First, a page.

Last month, Louisiana Gov. Bobby Jindal (R) — rumored to be mulling a 2012 presidential bid — rejected $90 million in federal stimulus dollars that would have expanded the state’s unemployment insurance compensation program.
Yesterday, Jindal announced his next assault on the poor: rejecting the stimulus’s health care funding. Jindal, widely recognized for his health policy acumen, “plans to reject some federal health-care dollars for the poor and uninsured.” Louisiana’s Health and Hospitals Secretary Alan Levine “said accepting the new federal financing would require the state to put up matching money that it doesn’t have”:
At issue are two Medicaid programs financed with a mix of state and federal dollars: the Transitional Medical Assistance (TMA) program, which provides health coverage for people who are leaving welfare for work; and the “disproportionate share” program, which reimburses health-care providers for treating the uninsured. [...]
Levine said the state plans to turn away about $9.5 million in federal money for the transitional program. Drawing down that money would have required $2.25 million in state cash, which Levine said the state can’t afford when it’s asking hospitals, nursing homes and other health-care providers to accept reimbursement cuts.
TMA allows low-income families who have lost jobs and thus have become eligible for Medicaid to maintain access to health care when they regain employment or increase their hours. The stimulus package extended the TMA program’s funding through December 2010. The disproportionate-share program aids hospitals that serve a disproportionate share of the poor and uninsured. The additional funding in the stimulus package would “benefit safety net hospitals that are facing challenges tied to the growing number of uninsured people.”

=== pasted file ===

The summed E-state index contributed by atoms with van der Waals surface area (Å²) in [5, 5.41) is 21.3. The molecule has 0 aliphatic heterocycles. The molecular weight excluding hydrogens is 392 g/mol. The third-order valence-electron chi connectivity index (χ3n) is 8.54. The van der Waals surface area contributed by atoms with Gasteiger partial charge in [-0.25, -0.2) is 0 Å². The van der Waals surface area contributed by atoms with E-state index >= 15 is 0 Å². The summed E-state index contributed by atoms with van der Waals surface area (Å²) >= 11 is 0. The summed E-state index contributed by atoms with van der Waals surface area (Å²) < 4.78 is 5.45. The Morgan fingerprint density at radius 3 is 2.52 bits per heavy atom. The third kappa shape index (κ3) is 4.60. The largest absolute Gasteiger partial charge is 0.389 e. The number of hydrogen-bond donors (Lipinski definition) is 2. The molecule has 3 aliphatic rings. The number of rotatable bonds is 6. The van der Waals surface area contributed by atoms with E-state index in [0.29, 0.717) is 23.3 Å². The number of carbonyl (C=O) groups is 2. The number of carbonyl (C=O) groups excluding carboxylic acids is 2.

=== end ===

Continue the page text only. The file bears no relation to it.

Jindal’s politically-motivated decision is extremely short-sighted, particularly while his state is facing a rising unemployment rate. As the Center on Budget and Policy Priorities observed, during the recession, lower-income families are vulnerable to a lack of coverage, potentially leading to absenteeism and job loss:
These changes [from the stimulus] make it more likely that low-income families — some of whom have recently become eligible for Medicaid because of recession-related job losses — can maintain access to needed medical services when the parents in these families eventually find new jobs, increase their work hours, or switch to higher-paying employment. These changes also allow states to greatly reduce the administrative burdens associated with providing TMA coverage.
In rejecting the federal government’s assistance for Louisiana’s health care woes, Jindal appears to be trying to keep up with South Carolina Gov. Mark Sanford (R), another presidential contender. Earlier this week, Sanford proposed cutting “$103 million from state health-care programs.”